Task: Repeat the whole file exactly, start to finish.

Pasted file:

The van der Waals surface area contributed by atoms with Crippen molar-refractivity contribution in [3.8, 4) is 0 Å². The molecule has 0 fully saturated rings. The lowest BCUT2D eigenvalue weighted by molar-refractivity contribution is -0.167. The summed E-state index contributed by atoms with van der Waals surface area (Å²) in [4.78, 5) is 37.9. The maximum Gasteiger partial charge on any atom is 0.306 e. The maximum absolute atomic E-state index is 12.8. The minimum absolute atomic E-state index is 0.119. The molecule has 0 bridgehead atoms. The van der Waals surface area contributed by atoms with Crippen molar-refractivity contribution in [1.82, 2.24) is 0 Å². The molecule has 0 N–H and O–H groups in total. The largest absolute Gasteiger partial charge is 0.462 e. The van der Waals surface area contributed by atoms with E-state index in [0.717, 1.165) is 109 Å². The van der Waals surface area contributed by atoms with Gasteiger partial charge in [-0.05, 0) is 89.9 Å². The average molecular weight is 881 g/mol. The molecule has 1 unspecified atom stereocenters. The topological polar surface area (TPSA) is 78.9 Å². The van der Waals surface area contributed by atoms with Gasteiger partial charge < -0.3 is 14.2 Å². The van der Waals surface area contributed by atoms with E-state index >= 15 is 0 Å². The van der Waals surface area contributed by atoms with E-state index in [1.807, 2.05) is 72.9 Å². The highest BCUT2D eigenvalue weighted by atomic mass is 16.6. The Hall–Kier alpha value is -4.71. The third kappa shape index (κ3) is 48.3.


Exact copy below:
The van der Waals surface area contributed by atoms with Crippen molar-refractivity contribution in [3.8, 4) is 0 Å². The molecule has 0 fully saturated rings. The lowest BCUT2D eigenvalue weighted by molar-refractivity contribution is -0.167. The summed E-state index contributed by atoms with van der Waals surface area (Å²) in [4.78, 5) is 37.9. The maximum Gasteiger partial charge on any atom is 0.306 e. The maximum absolute atomic E-state index is 12.8. The minimum absolute atomic E-state index is 0.119. The molecule has 0 bridgehead atoms. The van der Waals surface area contributed by atoms with Crippen molar-refractivity contribution in [1.82, 2.24) is 0 Å². The molecule has 0 N–H and O–H groups in total. The largest absolute Gasteiger partial charge is 0.462 e. The van der Waals surface area contributed by atoms with E-state index in [0.717, 1.165) is 109 Å². The van der Waals surface area contributed by atoms with Gasteiger partial charge in [-0.05, 0) is 89.9 Å². The average molecular weight is 881 g/mol. The molecule has 1 unspecified atom stereocenters. The topological polar surface area (TPSA) is 78.9 Å². The van der Waals surface area contributed by atoms with Gasteiger partial charge < -0.3 is 14.2 Å². The van der Waals surface area contributed by atoms with E-state index >= 15 is 0 Å². The van der Waals surface area contributed by atoms with E-state index in [1.807, 2.05) is 72.9 Å². The highest BCUT2D eigenvalue weighted by atomic mass is 16.6. The Hall–Kier alpha value is -4.71. The third kappa shape index (κ3) is 48.3.